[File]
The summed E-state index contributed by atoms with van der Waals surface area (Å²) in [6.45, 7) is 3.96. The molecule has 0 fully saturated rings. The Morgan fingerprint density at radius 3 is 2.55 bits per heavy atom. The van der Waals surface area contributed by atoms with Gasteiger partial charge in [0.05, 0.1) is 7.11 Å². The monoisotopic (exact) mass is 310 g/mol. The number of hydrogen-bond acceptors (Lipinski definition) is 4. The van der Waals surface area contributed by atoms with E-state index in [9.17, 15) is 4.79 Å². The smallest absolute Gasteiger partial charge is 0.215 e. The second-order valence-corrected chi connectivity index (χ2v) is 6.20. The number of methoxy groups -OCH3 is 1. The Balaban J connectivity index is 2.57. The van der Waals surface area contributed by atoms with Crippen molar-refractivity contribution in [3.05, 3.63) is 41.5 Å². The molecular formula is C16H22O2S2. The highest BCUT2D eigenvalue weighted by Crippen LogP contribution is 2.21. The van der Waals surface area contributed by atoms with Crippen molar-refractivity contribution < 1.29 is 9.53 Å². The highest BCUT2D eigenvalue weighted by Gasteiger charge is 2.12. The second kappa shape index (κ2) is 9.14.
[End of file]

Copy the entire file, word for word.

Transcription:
The summed E-state index contributed by atoms with van der Waals surface area (Å²) in [6.45, 7) is 3.96. The molecule has 0 fully saturated rings. The Morgan fingerprint density at radius 3 is 2.55 bits per heavy atom. The van der Waals surface area contributed by atoms with Gasteiger partial charge in [0.05, 0.1) is 7.11 Å². The monoisotopic (exact) mass is 310 g/mol. The number of hydrogen-bond acceptors (Lipinski definition) is 4. The van der Waals surface area contributed by atoms with E-state index in [9.17, 15) is 4.79 Å². The smallest absolute Gasteiger partial charge is 0.215 e. The second-order valence-corrected chi connectivity index (χ2v) is 6.20. The number of methoxy groups -OCH3 is 1. The Balaban J connectivity index is 2.57. The van der Waals surface area contributed by atoms with Crippen molar-refractivity contribution in [3.05, 3.63) is 41.5 Å². The molecular formula is C16H22O2S2. The highest BCUT2D eigenvalue weighted by Crippen LogP contribution is 2.21. The van der Waals surface area contributed by atoms with Crippen molar-refractivity contribution < 1.29 is 9.53 Å². The highest BCUT2D eigenvalue weighted by Gasteiger charge is 2.12. The second kappa shape index (κ2) is 9.14.